Why not use drill and practice programs in Early Childhood

By Michael Hilkemeijer


One of the many early childhood education software that schools and centres use today is the ‘drill and practice’ programs. Such programs offer children the top-down approach to learning. Mathematical programs fit right into this category and offer the children discrete activities that help them improve their speed and accuracy in performing tasks.


Despite this, early childhood teachers who plan to teach 21st century skills such as ICT capability in their centres and schools need to be wary of its use.


Studies have found that software is likely to more educationally effective if children have full control over it. Children need to be intellectually challenged and the teacher needs to play a role in facilitating the learning experience.


The computer-generated questions that ‘drill and practice’ early childhood education software will provide little scope for placing control in the hands of children or teachers.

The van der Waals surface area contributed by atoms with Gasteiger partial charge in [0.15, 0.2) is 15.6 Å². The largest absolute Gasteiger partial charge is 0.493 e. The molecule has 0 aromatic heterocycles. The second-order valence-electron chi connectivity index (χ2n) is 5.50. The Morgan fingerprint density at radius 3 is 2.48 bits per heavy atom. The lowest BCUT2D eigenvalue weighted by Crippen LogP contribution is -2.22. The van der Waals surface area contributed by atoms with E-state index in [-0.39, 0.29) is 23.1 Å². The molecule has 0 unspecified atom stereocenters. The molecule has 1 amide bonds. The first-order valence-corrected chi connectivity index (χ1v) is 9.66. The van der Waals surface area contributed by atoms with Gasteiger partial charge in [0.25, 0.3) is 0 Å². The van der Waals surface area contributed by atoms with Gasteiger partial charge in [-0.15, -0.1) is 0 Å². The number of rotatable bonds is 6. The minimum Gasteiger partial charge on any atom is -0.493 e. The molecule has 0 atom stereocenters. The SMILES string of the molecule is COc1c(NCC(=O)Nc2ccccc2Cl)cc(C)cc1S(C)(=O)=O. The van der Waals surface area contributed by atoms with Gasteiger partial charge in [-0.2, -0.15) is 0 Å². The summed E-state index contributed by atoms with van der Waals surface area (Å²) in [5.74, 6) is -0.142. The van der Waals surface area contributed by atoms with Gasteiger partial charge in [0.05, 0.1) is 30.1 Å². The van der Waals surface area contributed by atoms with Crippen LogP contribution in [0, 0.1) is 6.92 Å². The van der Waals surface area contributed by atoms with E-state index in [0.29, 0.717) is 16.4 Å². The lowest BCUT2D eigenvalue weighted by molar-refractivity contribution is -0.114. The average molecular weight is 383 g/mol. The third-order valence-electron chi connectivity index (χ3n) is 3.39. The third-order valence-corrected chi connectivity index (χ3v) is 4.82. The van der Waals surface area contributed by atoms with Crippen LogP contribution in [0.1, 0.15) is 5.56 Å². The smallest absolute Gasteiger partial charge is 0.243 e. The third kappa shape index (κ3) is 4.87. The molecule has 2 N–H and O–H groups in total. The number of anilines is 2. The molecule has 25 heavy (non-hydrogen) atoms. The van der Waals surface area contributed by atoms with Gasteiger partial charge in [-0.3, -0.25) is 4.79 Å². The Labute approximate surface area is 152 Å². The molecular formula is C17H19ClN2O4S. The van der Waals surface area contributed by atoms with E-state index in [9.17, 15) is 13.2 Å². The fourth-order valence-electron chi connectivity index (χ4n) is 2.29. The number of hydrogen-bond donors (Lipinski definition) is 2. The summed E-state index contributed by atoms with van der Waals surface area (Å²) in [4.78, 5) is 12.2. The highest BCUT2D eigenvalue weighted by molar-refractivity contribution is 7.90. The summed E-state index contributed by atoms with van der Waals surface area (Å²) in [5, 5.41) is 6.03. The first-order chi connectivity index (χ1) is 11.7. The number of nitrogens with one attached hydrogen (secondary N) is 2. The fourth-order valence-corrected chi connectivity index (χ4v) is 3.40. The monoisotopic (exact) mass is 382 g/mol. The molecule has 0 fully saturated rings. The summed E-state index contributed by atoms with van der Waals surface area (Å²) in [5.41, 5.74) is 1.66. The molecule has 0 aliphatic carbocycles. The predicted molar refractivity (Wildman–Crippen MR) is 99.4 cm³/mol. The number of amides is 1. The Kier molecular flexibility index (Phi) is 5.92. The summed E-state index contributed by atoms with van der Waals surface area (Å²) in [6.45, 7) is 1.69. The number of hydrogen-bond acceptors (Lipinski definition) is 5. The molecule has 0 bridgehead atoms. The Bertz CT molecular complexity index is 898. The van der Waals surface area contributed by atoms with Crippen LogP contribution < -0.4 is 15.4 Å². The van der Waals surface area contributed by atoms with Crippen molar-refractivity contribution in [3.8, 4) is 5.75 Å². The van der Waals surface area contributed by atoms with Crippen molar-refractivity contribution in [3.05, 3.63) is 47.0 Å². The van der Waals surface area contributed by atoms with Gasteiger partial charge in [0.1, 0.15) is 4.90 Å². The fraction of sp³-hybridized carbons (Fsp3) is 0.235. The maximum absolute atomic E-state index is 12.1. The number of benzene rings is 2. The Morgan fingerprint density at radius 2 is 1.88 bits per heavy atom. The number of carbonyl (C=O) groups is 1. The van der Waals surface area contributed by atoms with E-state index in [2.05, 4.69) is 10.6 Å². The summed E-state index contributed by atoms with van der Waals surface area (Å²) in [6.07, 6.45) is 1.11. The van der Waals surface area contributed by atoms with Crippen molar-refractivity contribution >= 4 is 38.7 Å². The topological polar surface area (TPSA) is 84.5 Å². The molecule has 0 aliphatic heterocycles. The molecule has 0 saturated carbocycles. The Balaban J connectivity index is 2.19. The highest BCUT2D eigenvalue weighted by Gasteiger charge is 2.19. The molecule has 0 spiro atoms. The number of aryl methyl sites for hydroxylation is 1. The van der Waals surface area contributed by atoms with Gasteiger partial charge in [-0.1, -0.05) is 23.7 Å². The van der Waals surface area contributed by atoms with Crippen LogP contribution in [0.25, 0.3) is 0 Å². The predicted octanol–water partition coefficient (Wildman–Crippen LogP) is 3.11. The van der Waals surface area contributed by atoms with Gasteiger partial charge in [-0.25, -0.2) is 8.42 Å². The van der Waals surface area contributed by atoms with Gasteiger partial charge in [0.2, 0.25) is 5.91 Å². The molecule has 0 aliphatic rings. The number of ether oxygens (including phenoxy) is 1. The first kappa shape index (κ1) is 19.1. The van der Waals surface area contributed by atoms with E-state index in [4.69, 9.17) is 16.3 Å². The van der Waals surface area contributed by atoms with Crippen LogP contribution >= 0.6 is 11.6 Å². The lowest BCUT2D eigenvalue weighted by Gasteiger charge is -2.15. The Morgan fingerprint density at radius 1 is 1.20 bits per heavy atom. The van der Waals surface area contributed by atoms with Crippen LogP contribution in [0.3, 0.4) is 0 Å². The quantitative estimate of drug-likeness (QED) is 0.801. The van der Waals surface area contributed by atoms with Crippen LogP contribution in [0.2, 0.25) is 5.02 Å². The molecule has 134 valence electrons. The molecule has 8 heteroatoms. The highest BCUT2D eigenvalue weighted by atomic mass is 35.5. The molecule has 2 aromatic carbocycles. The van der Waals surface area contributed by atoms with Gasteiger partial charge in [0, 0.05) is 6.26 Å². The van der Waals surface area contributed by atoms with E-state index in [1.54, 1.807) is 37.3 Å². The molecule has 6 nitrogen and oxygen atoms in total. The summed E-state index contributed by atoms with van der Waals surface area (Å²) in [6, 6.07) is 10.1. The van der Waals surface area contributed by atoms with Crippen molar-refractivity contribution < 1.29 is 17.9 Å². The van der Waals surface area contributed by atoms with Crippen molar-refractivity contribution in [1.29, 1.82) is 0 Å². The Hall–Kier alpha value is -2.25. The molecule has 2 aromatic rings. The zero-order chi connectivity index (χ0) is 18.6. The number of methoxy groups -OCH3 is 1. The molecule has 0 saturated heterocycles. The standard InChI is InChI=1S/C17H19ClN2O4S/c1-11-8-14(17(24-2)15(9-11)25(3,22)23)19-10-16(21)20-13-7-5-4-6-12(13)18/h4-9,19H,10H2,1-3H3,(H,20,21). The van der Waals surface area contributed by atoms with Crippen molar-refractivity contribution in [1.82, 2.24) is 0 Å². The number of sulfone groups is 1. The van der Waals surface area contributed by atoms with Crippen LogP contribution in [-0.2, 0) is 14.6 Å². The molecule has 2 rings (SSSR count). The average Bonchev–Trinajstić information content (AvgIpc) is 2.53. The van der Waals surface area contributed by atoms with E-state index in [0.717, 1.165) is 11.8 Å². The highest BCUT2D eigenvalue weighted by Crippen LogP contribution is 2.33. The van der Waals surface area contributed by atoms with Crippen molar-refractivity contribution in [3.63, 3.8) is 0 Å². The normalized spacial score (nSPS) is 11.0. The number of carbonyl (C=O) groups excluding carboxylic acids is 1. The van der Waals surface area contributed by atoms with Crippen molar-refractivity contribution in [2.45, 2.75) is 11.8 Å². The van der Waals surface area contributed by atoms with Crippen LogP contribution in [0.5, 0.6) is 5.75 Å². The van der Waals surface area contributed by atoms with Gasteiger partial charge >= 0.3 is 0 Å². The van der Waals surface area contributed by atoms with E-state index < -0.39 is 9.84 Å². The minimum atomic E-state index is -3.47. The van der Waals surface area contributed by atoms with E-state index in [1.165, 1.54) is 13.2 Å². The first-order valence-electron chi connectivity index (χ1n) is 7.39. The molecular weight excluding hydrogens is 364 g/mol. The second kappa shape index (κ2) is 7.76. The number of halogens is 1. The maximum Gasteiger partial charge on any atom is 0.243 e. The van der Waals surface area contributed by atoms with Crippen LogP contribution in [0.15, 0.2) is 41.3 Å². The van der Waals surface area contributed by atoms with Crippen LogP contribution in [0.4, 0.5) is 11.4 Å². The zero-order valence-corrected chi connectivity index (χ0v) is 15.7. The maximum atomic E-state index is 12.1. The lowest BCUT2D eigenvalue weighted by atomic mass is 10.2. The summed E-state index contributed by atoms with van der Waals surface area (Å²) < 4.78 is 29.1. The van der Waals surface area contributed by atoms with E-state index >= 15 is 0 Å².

Another problem which you would face is time for training. With most of these programs, for them to be effective in their use you would need to be trained efficiently.


One of the key criteria for selecting developmentally appropriate software is that: The child must be in control.


ICT in Early Childhood Education


Early childhood education software that gives full control of the technology to the young child is the one that will develop their ICT capability and thus build on their home experiences of ICT. In these instances, early learning software such as this help young children develop the notion of ICT products as tools designed for a specific purpose. The main goal of early childhood teachers.

Tool software can be used in many different ways and the demands and possibilities will depend on whether the main objectives are to learn new ICT techniques - a key component of ICT capability.


Therefore, drill and practice early childhood education software is not recommended if your aim is for meaningful technology integration in early childhood.


Questions you should ask includes:

  • Have the children been shown how to use the equipment so that they can become independent in their choices and uses?
  • Are children encouraged to talk about technology so they can begin to have a critical sense of the place it holds in their lives?



What software should you look for?

Unfortunately, this debate is still current so my best advice is to use the 8 principles which contain the criteria of developmental appropriateness of ICT.



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